Unfortunately I missed last week’s regular update due to our two-day research retreat in the peak district. The windswept moors, however, and the rocky crags did give me some pause for thought on the geography of LARP. There are some areas which look fabulous as settings on the big screen which simply do not work as event venues, either for reasons of comfort or of safety. However, the geography of a place also has significant implications for staging events which is not always necessarily helpful.
Queen Elizabeth a LARPer, eh?
Well not really, in Lizzie Stark’s book, Elizabeth I was immensely entertained by theatrical pageants which required her participation as monarch. She was hardly playing a character, she was ‘playing’ Queen, which, incidentally, she was…
However, the point that links LARP with pageantry, improvised theatre, war simulation games and the like is an important one. LARP has a lengthy history that differs in the UK from the US, and sources differ as to whether it emerged in Europe simultaneously, or subsequently to the US. Certainly most persistent LARP games in the UK trace their emergence to “Treasure Trap” of the 1980s, which was a predominantly freeform game that made use of a local heritage site, sadly not the class of venue often available to LARP groups. In contemporary LARP, numerous country houses, nature parks and scout camps still play host to games up and down the country, as do many university campuses.
If the theatrical characters envisioned by a community ideology (in the case of pageants) or a playwright are too constrained to be comparable to LARP, and the intellectual rigour of war games is too regulated, a comparison can at least be drawn by reference to the use of space and venues to create the immersive experience so particular to the hobby. The Tudor and Elizabethan antics often emphasise the ludic reinterpretation of space to create chaotic revelry in the order of the Royal Court, and events of heroic and fantastical stature in the countryside (assisted as often as not by a crew of theatrical performers, puppeteers and staged effects). This element is shared by contemporary LARP and art installations alike, although one attracts more social status than the other.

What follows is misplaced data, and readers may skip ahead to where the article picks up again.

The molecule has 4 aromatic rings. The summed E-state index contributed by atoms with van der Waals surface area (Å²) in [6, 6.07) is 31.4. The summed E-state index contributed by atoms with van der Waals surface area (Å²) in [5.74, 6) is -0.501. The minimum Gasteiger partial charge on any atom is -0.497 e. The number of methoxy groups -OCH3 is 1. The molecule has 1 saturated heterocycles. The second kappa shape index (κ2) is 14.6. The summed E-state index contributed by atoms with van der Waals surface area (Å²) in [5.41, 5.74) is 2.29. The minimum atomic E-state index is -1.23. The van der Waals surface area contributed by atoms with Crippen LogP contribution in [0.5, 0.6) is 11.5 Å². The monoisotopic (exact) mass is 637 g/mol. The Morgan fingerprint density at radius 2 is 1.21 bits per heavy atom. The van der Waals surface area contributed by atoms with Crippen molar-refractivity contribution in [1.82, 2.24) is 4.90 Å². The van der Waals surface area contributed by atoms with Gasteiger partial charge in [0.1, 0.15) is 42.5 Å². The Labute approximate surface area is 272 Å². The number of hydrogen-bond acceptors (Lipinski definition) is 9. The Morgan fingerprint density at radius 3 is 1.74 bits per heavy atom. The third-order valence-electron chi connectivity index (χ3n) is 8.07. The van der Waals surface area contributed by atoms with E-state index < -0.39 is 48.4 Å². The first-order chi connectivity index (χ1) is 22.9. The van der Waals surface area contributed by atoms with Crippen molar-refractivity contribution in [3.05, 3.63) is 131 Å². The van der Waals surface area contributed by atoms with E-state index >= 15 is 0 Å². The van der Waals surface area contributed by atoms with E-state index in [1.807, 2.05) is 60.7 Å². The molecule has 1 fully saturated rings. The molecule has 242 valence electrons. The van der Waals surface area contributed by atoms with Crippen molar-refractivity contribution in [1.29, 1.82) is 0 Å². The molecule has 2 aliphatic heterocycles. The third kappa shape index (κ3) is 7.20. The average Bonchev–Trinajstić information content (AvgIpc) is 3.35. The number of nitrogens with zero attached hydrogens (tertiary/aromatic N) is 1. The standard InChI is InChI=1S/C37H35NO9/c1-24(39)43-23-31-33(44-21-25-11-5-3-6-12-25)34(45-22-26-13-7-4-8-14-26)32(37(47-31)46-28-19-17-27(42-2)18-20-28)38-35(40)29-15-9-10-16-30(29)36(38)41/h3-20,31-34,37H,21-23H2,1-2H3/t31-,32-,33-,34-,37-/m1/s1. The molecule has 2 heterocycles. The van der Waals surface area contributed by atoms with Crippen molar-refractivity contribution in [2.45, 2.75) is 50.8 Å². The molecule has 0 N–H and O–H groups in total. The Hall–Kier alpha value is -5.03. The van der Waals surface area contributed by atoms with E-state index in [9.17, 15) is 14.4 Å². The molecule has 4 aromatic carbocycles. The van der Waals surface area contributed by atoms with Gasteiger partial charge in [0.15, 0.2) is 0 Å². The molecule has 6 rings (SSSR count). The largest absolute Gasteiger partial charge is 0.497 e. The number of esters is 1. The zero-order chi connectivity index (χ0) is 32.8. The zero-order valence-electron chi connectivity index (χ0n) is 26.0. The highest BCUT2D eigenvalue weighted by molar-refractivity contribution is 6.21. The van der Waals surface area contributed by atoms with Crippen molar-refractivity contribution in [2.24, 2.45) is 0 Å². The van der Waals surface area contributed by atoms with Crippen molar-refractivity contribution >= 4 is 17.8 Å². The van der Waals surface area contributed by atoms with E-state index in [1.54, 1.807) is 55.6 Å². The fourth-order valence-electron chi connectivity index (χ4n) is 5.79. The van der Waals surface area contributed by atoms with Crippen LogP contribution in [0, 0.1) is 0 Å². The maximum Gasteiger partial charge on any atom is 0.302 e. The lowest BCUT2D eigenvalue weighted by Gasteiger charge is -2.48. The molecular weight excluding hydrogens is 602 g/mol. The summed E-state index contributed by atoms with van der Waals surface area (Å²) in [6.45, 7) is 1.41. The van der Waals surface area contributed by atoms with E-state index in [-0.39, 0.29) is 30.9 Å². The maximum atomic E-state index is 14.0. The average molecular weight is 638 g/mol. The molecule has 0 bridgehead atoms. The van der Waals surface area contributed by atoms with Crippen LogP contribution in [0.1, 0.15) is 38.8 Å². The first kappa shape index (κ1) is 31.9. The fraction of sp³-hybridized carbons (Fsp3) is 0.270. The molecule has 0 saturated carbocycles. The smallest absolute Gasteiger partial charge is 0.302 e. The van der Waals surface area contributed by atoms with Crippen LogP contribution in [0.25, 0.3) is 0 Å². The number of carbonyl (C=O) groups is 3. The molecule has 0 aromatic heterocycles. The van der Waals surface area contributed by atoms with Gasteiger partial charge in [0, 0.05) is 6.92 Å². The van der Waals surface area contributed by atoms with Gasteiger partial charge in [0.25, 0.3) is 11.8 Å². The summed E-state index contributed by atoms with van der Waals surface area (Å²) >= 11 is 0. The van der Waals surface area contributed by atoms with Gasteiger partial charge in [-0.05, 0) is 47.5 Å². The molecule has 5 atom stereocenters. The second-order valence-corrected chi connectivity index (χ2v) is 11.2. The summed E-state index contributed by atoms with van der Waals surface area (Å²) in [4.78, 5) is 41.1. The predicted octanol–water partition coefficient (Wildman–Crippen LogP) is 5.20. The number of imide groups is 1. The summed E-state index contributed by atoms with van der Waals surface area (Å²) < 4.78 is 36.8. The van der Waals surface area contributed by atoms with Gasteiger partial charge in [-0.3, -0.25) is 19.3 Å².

As LARPers arrive in period homes or scout camps across the country, they often disrupt the everyday goings on and expectations of the inhabitants. They do not fit the genteel middle class tourist stereotype, their costumes provoke attention and their aims at reinterpreting lawns as rolling grasslands, dining rooms as construction areas for outlandish beasts and tranquil parks as fields of battle resemble the disruption Queen Elizabeth’s touring court may have caused as it descended upon a rural idyll. Scout groups and those who maintain period houses are sometimes thrown out of their depth by individuals who instead of demanding TV and phone facilities, ask if they can build a fire in the portico or drape lights from the hedges. Public liability insurance is only offerred by a small number of firms, for while injury in service of entertainment to Queen Elizabeth may have brought honour on a family, a dog-walker slipping in treacle placed to represent eldritch gloop is more likely to make claims for any subsequent accident.
In summary, while it is valuable and interesting to identify the links between LARP and similar historical activities, it is important to recognise that one of the features of LARP lies in a very inward-facing community, carefully trying to limit the accidental incursion of their world into that of passers-by. Compare this to the inclusive agenda of the historical pageantry and even of modern day contemporary art, which aims to affect others, LARP is focussing on affecting ourselves.
All examples drawn from personal experience. The usual disclaimers regarding my personal point of view apply.